1) Go to the farmers market in Kerrytown and interview at least two stand owners in order to create a photojournalism assignment that you will post to the blog no later than October 1st 2013.

2) Conduct Holmgren’s self-audit no later than October 15th 2013. We will discuss these in class. There is no need to post your self-audits to the blog and you are not required to send them to me. I want you to be honest with yourself and have the ability to come back and revise this on your own time.

3) Submit an opinion piece on a topic we have covered this semester to a local, regional, national, or even global publication and post it to the blog no later than October 29th 2013.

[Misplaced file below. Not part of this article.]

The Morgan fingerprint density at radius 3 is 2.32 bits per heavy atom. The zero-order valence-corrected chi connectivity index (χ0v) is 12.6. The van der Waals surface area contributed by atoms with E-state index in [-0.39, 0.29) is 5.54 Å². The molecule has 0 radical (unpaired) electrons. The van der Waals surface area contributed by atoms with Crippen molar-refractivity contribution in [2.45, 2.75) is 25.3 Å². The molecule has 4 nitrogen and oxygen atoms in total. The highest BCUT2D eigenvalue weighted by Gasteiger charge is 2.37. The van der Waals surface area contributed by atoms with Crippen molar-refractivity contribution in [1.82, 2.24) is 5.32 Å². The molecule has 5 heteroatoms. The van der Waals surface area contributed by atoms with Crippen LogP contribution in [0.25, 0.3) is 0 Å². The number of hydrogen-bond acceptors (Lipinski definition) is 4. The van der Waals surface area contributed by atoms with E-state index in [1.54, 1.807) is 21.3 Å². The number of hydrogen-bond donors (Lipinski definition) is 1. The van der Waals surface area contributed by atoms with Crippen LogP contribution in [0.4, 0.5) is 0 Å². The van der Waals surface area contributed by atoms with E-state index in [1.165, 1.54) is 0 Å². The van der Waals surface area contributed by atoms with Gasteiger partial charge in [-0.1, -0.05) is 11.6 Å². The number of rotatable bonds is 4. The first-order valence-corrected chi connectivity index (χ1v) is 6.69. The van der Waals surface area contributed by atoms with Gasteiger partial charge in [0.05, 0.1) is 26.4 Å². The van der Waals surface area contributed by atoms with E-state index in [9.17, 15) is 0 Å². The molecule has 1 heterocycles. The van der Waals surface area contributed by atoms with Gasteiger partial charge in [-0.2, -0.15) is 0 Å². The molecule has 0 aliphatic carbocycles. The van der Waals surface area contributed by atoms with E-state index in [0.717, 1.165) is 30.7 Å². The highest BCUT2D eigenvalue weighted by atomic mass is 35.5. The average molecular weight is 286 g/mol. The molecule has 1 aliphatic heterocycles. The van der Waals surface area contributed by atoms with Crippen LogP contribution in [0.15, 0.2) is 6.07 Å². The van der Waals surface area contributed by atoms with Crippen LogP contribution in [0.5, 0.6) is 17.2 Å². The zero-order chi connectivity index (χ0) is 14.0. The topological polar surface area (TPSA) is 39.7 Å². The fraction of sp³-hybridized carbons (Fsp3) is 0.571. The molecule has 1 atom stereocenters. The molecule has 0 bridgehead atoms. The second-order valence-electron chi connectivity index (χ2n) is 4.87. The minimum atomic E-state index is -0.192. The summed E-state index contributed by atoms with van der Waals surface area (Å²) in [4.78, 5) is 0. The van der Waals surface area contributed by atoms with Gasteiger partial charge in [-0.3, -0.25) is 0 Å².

4) Keep a waste journal for three days this semester and blog about the experience no later than November 5th 2013 (all in one post please so remember to take long-hand notes during the exercise). Make sure that at least one day is a weekend and one is a week day. This can include taking photos of the waste, creating an art project with the waste and documenting it, or simply recording the waste and journaling about the experience. You will first want to create a definition of waste. See this example of a semester long waste journal that I kept: http://mywastejournal.wordpress.com/